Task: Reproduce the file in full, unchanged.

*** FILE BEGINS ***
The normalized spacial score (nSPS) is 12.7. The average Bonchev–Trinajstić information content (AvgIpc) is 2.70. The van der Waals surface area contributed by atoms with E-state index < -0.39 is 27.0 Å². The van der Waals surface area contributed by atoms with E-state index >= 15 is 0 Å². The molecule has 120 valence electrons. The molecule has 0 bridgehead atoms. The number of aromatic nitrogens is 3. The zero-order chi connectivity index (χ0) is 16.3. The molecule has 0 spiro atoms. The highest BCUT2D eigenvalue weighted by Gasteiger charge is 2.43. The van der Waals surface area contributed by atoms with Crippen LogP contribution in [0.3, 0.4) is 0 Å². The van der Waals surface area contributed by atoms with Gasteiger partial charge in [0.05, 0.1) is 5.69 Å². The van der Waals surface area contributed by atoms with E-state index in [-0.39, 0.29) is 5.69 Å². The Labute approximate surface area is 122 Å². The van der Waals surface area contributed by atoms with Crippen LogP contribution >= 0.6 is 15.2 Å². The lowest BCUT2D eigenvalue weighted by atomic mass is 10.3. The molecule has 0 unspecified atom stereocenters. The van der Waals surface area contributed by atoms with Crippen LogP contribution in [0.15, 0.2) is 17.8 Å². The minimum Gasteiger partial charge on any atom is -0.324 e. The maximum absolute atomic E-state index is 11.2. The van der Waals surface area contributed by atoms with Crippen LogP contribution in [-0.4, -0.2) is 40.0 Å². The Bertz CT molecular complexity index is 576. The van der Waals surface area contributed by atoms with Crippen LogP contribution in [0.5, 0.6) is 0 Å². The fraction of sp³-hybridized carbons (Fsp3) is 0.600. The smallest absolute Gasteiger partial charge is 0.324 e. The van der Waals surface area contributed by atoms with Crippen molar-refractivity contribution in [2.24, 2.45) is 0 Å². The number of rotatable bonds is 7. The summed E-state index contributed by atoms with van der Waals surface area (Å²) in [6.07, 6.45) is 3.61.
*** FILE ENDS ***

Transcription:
The normalized spacial score (nSPS) is 12.7. The average Bonchev–Trinajstić information content (AvgIpc) is 2.70. The van der Waals surface area contributed by atoms with E-state index < -0.39 is 27.0 Å². The van der Waals surface area contributed by atoms with E-state index >= 15 is 0 Å². The molecule has 120 valence electrons. The molecule has 0 bridgehead atoms. The number of aromatic nitrogens is 3. The zero-order chi connectivity index (χ0) is 16.3. The molecule has 0 spiro atoms. The highest BCUT2D eigenvalue weighted by Gasteiger charge is 2.43. The van der Waals surface area contributed by atoms with Crippen LogP contribution in [0.3, 0.4) is 0 Å². The van der Waals surface area contributed by atoms with Gasteiger partial charge in [0.05, 0.1) is 5.69 Å². The van der Waals surface area contributed by atoms with E-state index in [-0.39, 0.29) is 5.69 Å². The Labute approximate surface area is 122 Å². The van der Waals surface area contributed by atoms with Crippen LogP contribution >= 0.6 is 15.2 Å². The lowest BCUT2D eigenvalue weighted by atomic mass is 10.3. The molecule has 0 unspecified atom stereocenters. The van der Waals surface area contributed by atoms with Crippen LogP contribution in [0.15, 0.2) is 17.8 Å². The minimum Gasteiger partial charge on any atom is -0.324 e. The maximum absolute atomic E-state index is 11.2. The van der Waals surface area contributed by atoms with Crippen LogP contribution in [-0.4, -0.2) is 40.0 Å². The Bertz CT molecular complexity index is 576. The van der Waals surface area contributed by atoms with Crippen LogP contribution in [0.5, 0.6) is 0 Å². The fraction of sp³-hybridized carbons (Fsp3) is 0.600. The smallest absolute Gasteiger partial charge is 0.324 e. The van der Waals surface area contributed by atoms with Crippen molar-refractivity contribution in [2.24, 2.45) is 0 Å². The number of rotatable bonds is 7. The summed E-state index contributed by atoms with van der Waals surface area (Å²) in [6.07, 6.45) is 3.61.